I was surprised to find out there was an aspect of Stan Kann's talents that I never knew about until we went to St. Louis. Just goes to show you that you never know what you don't know. I think it's fascinating to find those things and learn about them.
In the days following my trip to Missouri and prior to my leaving for Pennsylvania, I thought a lot about that old church in Easton, the pipe organ and everything else that made the place unique. I made it a point to try and go back see the "Pigeon Palace" once again.
It is now owned by a church known as "The Rock Church." It's located only a couple of blocks from the Center Square downtown area, near the State Theater and across from the Easton Public Library. Here's a Google Maps screenshot to give you perspective.
On the same day that I walked around downtown Easton with my niece & nephew, I drove up Northampton Street and turned right onto 5th street. There it was, the Pigeon Palace.
In the 40 years since Easton Assembly of God was a tenant, the place hadn't changed. At least on the outside.
I had to get a picture posing in front of it.
But just seeing it from the outside wasn't enough for me. I became obsessively curious. I needed to see the inside. How had Rock Church changed it? Was the pipe organ still there? Did it still work?
I mentioned to Bobby & Teejai that I was really interested in getting into the church to look around. My niece said that she knew the pastor's son because she had attended the church's youth group a few years ago. She would use her contacts to get me info about the church and it's service times.
Late Sunday morning, right after going to breakfast with my family, I went back to "The Palace" to take a look around inside.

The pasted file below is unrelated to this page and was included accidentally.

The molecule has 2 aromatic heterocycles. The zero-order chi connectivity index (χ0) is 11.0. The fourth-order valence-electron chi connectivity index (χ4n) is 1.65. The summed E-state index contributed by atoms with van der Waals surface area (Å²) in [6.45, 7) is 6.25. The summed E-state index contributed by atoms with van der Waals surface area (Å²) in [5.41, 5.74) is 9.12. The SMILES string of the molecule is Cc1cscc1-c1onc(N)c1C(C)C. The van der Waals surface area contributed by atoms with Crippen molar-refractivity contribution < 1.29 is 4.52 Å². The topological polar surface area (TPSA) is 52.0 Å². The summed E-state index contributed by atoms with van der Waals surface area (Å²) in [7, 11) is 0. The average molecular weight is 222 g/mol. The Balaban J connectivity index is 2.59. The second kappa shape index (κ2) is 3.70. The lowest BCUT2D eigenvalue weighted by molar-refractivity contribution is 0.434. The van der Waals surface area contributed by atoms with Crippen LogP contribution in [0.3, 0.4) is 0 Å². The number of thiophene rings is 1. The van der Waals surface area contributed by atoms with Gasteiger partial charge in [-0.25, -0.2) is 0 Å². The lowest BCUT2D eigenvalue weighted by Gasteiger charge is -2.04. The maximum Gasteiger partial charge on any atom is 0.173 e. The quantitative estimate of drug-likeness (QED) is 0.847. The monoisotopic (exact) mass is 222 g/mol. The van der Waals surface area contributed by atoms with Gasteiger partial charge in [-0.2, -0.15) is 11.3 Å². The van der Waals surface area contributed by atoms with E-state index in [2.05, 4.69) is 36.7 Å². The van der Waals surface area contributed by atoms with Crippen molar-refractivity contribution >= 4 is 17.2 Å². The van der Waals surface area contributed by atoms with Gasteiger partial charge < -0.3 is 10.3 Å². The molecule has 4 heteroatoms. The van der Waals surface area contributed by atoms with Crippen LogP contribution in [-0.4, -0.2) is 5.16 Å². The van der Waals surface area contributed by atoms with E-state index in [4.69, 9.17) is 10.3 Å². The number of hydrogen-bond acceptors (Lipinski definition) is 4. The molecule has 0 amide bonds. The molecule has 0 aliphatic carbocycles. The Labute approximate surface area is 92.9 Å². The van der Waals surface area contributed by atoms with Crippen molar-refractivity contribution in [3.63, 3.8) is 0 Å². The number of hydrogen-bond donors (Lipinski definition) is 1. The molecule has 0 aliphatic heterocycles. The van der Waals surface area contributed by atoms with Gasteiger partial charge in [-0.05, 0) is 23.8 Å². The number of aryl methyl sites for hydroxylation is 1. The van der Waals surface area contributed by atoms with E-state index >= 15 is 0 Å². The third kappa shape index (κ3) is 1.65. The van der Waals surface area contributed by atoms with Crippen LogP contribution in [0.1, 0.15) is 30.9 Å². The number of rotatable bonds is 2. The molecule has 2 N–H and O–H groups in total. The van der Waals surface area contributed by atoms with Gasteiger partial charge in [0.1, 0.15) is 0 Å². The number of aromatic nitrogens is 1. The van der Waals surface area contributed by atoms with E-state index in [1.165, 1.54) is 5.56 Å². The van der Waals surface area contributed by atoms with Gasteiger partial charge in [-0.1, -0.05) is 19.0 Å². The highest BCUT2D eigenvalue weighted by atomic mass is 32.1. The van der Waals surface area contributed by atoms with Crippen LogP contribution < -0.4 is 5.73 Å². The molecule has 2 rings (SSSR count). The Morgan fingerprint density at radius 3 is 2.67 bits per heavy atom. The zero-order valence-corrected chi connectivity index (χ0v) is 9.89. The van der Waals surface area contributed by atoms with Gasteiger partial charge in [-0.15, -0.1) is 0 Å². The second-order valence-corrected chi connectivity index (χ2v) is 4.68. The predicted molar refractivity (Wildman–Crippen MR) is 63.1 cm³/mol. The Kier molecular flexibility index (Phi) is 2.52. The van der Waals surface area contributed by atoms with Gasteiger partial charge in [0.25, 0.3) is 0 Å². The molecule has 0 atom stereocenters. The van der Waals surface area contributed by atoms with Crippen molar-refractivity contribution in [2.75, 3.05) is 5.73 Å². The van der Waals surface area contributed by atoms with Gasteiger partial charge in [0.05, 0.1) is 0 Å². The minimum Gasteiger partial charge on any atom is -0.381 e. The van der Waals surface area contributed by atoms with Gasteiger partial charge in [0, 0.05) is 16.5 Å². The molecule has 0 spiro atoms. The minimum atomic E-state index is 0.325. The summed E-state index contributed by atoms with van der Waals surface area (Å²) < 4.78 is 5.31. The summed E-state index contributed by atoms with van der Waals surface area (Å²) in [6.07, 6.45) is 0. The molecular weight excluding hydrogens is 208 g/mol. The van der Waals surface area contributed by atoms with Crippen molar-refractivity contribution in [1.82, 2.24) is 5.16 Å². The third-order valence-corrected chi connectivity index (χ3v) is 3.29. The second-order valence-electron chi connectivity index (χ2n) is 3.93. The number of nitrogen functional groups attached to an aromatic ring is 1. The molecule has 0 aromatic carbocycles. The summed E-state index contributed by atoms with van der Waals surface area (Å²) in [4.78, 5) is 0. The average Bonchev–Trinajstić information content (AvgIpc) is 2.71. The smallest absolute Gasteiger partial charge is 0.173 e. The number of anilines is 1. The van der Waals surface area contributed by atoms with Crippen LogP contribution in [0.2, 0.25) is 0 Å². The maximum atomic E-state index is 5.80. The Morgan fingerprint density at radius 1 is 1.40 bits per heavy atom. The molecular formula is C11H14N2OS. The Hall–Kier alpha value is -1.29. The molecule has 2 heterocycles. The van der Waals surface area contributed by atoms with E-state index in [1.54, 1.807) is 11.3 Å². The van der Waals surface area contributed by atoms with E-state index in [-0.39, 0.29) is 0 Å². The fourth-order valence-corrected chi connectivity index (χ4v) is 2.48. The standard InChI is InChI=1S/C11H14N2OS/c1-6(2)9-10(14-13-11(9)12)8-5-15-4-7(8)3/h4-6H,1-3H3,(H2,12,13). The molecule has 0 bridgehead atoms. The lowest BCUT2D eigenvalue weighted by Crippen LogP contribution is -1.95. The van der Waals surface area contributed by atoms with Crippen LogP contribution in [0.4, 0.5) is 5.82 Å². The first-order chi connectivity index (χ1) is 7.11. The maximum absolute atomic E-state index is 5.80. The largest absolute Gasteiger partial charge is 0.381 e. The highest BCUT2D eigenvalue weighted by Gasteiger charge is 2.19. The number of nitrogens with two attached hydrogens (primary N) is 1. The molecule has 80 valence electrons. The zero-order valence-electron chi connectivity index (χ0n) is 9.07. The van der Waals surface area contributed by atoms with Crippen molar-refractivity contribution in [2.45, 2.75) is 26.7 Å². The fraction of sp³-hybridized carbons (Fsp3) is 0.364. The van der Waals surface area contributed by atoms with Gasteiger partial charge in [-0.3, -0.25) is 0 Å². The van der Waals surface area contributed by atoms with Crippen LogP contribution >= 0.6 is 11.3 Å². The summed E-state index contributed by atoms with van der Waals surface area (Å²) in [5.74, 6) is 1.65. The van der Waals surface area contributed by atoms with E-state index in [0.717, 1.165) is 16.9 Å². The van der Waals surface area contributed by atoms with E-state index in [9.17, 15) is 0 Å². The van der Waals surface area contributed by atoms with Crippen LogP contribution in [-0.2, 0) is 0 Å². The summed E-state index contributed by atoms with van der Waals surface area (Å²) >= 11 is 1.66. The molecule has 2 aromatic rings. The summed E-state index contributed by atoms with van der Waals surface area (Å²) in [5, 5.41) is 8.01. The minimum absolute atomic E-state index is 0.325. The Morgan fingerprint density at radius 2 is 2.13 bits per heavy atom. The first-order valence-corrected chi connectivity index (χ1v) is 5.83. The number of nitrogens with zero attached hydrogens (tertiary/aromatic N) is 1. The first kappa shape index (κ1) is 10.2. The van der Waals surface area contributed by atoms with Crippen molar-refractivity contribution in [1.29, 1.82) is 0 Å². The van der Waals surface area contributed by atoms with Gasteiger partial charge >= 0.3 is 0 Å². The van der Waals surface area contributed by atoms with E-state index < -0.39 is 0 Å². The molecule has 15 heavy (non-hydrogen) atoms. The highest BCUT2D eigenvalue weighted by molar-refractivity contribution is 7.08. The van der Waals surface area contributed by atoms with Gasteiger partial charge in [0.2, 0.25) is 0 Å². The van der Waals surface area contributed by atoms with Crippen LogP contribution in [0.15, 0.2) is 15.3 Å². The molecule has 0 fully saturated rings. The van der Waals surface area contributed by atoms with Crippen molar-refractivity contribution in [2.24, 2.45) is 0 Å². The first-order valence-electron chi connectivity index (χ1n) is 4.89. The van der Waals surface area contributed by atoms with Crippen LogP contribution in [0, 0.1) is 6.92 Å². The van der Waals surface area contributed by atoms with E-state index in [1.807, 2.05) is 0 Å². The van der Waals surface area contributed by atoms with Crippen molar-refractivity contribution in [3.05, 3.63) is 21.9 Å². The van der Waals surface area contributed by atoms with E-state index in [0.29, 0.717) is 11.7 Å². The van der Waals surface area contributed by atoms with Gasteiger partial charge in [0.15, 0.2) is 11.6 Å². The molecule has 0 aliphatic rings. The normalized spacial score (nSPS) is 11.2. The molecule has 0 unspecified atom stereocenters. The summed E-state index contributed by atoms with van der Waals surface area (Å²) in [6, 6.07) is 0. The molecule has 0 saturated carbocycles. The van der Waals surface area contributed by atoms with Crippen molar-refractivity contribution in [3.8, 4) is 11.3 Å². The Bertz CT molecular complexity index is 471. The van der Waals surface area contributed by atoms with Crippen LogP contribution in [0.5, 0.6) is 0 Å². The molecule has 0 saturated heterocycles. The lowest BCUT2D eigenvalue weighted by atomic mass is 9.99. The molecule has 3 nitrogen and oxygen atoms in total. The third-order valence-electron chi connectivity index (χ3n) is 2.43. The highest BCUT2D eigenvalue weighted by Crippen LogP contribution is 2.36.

It was about noon when I got to there. I was told their service started at 10. I was hoping someone was still there and that I hadn’t missed chance to go inside.
The door into the basement was unlocked. Someone was still there. I walked in and immediately noticed a difference. The big open downstairs area that served as my church's fellowship hall, was now walled off into a lot of smaller class rooms.
Given recent event and the overall attitude in this country regarding strangers entering churches I didn’t go wandering around. I just headed for the stairs that I knew led to the main floor. I could hear that the preacher was still giving his sermon. I was hesitant to go up because I didn’t remember where the stairs would enter the sanctuary.
Just then a woman came down the stairs. She looked at me with a combination of wonder and caution. I asked, “Is the service still going on?” She said “yes it is”.
I went up and found myself in the back left hand corner of the sanctuary. Although my exact recollection was kind of fuzzy, I knew the place wasn’t anything like I remembered.
It was not the big open cathedral like room I remembered. It was remodeled and decorated to looked like a small modern church. There were pews (which were littered with a few dozen attendees), a platform, a pulpit, and an elevated baptistery centered against the back wall.
Because the pastor was still preaching, I quietly made my way to the first pew that was open. I would wait until the service was dismissed to take pictures. Here are a few I took.